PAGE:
Office of Biotechnology Products

Dover, MD, United States

Office of Biotechnology Products

Dover, MD, United States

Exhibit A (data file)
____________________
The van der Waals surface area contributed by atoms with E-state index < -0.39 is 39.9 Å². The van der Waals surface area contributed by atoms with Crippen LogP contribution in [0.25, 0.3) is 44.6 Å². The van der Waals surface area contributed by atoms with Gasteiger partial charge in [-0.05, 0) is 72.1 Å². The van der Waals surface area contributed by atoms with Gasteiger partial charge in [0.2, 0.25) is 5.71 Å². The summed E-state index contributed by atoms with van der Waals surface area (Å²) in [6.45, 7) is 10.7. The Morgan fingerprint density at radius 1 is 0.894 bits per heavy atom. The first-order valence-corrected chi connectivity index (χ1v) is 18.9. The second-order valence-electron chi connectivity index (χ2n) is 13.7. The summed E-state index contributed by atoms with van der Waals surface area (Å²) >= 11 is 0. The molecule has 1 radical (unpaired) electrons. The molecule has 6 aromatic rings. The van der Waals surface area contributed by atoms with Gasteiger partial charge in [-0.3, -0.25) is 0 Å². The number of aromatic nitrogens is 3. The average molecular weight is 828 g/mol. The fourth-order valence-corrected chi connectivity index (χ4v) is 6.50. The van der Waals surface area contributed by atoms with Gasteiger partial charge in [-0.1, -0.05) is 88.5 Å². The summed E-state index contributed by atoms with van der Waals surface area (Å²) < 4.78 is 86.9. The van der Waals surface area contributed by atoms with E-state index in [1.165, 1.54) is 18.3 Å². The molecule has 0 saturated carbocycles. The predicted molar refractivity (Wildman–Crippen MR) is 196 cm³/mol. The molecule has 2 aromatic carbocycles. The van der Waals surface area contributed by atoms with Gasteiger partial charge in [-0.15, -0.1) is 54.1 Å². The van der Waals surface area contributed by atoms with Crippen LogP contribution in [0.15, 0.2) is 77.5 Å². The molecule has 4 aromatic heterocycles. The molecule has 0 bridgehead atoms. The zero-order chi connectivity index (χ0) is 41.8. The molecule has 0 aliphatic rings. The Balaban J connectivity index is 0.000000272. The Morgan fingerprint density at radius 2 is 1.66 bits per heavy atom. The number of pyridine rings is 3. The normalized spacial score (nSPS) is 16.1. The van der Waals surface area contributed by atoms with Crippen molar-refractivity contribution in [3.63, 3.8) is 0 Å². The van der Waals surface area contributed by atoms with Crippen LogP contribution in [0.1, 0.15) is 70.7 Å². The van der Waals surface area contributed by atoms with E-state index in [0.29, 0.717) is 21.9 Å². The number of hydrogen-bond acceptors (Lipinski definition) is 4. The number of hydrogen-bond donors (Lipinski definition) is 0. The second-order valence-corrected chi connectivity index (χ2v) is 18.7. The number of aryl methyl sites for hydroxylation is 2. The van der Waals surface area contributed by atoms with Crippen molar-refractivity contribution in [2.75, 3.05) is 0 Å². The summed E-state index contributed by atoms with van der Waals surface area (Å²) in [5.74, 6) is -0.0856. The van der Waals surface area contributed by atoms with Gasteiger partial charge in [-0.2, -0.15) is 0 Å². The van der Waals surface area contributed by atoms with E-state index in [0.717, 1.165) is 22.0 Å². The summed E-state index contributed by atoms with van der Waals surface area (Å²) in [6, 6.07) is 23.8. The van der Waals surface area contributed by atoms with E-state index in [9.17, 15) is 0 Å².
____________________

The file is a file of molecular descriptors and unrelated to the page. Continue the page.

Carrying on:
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These different specialty physician organizations joined together to discuss this draft guidance and outlined essential considerations prepared in comment from for FDA to consider when finalizing interchangeability guidance. "BPC believes data required to demonstrate biosimilarity should be robust and risk-based to build prescriber confidence in this new class of medicine," stated BPC co-convener Dr. Dennis Cryer. He continued, our Collaborative of biologics prescribers believe "such confidence is particularly important for interchangeable biosimilars as these products may be substituted for the reference product without intervention from the prescribing healthcare provider." In determining its final guidance on interchangeability, BPC's comment urges FDA to consider the following to promote transparency and patient safety: We appreciate the FDA's careful consideration in developing the draft guidance and information that should be considered to demonstrate interchangeability. Biosimilars hold tremendous promise to increase access to life-saving and life-enhancing biologic medicines for the millions of patients who rely on them. As FDA evaluates additional biosimilars, and as further official agency guidances are issued, the BPC will continue to weigh in and to provide the critical perspective of biologics prescribers to help ensure patient safety. The Biologics Prescribers Collaborative is an organization of groups representing physicians who regularly prescribe biologics that aims to ensure that sound policies are in place to promote the safest possible use of all biologics, including biosimilars, for all patients. The comment can be found below. RE: Comment on Food and Drug Administration Draft Guidance "Considerations in Demonstrating Interchangeability with a Reference Product" [Docket ID FDA-2017-D-0154] As members of the Biologics Prescribers Collaborative (BPC) and professional organizations with members who are biologics prescribers, we welcome the availability of biosimilars in the United States. Biosimilars will provide greater access to more therapeutic options for the millions of patients who rely on biologic medicines. We thank the U.S. Food and Drug Administration (FDA) for its thoughtful draft guidance "Considerations in Demonstrating Interchangeability with a Reference Product." When final, the guidance will provide important scientific information for manufacturers to consider when seeking licensure for proposed interchangeable products. Once available, it is critical that we, as prescribers, have all of the information we need to make informed decisions with our patients. BPC believes data required to demonstrate biosimilarity should be robust and risk-based to build prescriber confidence in this new class of medicine. Such confidence is particularly important for interchangeable biosimilars as these products may be substituted for the reference product without intervention from the prescribing healthcare provider. In determining its final guidance on interchangeability, BPC poses the following considerations to promote transparency and patient safety: We commend FDA for its careful consideration in developing the draft guidance and information that should be considered to demonstrate interchangeability. CC: Dr. Janet Woodcock, Director, Center for Drug Evaluation and Research Dr. Leah Christl, Associate Director, Therapeutic Biologics, Center for Drug Evaluation and Research Dr. Steven Kozlowski, Director, Office of Biotechnology Products, Office of Pharmaceutical Quality, Center for Drug Evaluation and Research Sandra Benton, Senior Policy Coordinator, Office of Medical Policy, Center for Drug Evaluation and Research Steven Ripley, Center for Biologics Evaluation and Research To view the original version on PR Newswire, visit:http://www.prnewswire.com/news-releases/physician-groups-applaud-fda-for-thoughtful-draft-guidance-on-interchangeability-urge-for-robust-data-to-demonstrate-biosimilarity-300460974.html